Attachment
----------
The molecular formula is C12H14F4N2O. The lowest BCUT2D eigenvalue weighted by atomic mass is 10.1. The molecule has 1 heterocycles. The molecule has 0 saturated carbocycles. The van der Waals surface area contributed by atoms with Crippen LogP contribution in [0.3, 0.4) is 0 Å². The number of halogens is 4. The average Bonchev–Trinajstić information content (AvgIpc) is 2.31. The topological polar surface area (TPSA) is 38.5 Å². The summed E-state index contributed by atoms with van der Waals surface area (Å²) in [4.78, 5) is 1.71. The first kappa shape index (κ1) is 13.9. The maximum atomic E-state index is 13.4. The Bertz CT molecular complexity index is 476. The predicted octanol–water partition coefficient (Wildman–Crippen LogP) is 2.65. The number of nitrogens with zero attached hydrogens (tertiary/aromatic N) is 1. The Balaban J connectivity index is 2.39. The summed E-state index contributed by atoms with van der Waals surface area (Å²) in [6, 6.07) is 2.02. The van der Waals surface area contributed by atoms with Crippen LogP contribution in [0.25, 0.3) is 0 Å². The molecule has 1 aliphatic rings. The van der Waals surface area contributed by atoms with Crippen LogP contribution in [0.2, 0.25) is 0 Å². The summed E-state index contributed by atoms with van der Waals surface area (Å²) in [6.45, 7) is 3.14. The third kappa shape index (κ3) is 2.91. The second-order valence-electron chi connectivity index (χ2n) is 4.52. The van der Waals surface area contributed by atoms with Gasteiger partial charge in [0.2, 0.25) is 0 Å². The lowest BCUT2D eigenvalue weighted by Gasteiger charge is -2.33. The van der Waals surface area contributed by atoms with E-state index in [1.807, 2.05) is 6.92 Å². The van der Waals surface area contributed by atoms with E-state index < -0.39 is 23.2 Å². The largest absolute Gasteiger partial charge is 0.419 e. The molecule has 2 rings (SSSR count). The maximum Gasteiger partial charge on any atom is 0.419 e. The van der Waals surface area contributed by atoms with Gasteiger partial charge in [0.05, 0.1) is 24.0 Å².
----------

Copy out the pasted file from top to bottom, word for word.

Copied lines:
The molecular formula is C12H14F4N2O. The lowest BCUT2D eigenvalue weighted by atomic mass is 10.1. The molecule has 1 heterocycles. The molecule has 0 saturated carbocycles. The van der Waals surface area contributed by atoms with Crippen LogP contribution in [0.3, 0.4) is 0 Å². The number of halogens is 4. The average Bonchev–Trinajstić information content (AvgIpc) is 2.31. The topological polar surface area (TPSA) is 38.5 Å². The summed E-state index contributed by atoms with van der Waals surface area (Å²) in [4.78, 5) is 1.71. The first kappa shape index (κ1) is 13.9. The maximum atomic E-state index is 13.4. The Bertz CT molecular complexity index is 476. The predicted octanol–water partition coefficient (Wildman–Crippen LogP) is 2.65. The number of nitrogens with zero attached hydrogens (tertiary/aromatic N) is 1. The Balaban J connectivity index is 2.39. The summed E-state index contributed by atoms with van der Waals surface area (Å²) in [6, 6.07) is 2.02. The van der Waals surface area contributed by atoms with Crippen LogP contribution in [0.25, 0.3) is 0 Å². The molecule has 1 aliphatic rings. The van der Waals surface area contributed by atoms with Crippen LogP contribution in [0.2, 0.25) is 0 Å². The summed E-state index contributed by atoms with van der Waals surface area (Å²) in [6.45, 7) is 3.14. The third kappa shape index (κ3) is 2.91. The second-order valence-electron chi connectivity index (χ2n) is 4.52. The van der Waals surface area contributed by atoms with Gasteiger partial charge in [0.2, 0.25) is 0 Å². The lowest BCUT2D eigenvalue weighted by Gasteiger charge is -2.33. The van der Waals surface area contributed by atoms with E-state index in [1.807, 2.05) is 6.92 Å². The van der Waals surface area contributed by atoms with E-state index < -0.39 is 23.2 Å². The largest absolute Gasteiger partial charge is 0.419 e. The molecule has 2 rings (SSSR count). The maximum Gasteiger partial charge on any atom is 0.419 e. The van der Waals surface area contributed by atoms with Gasteiger partial charge in [0.05, 0.1) is 24.0 Å².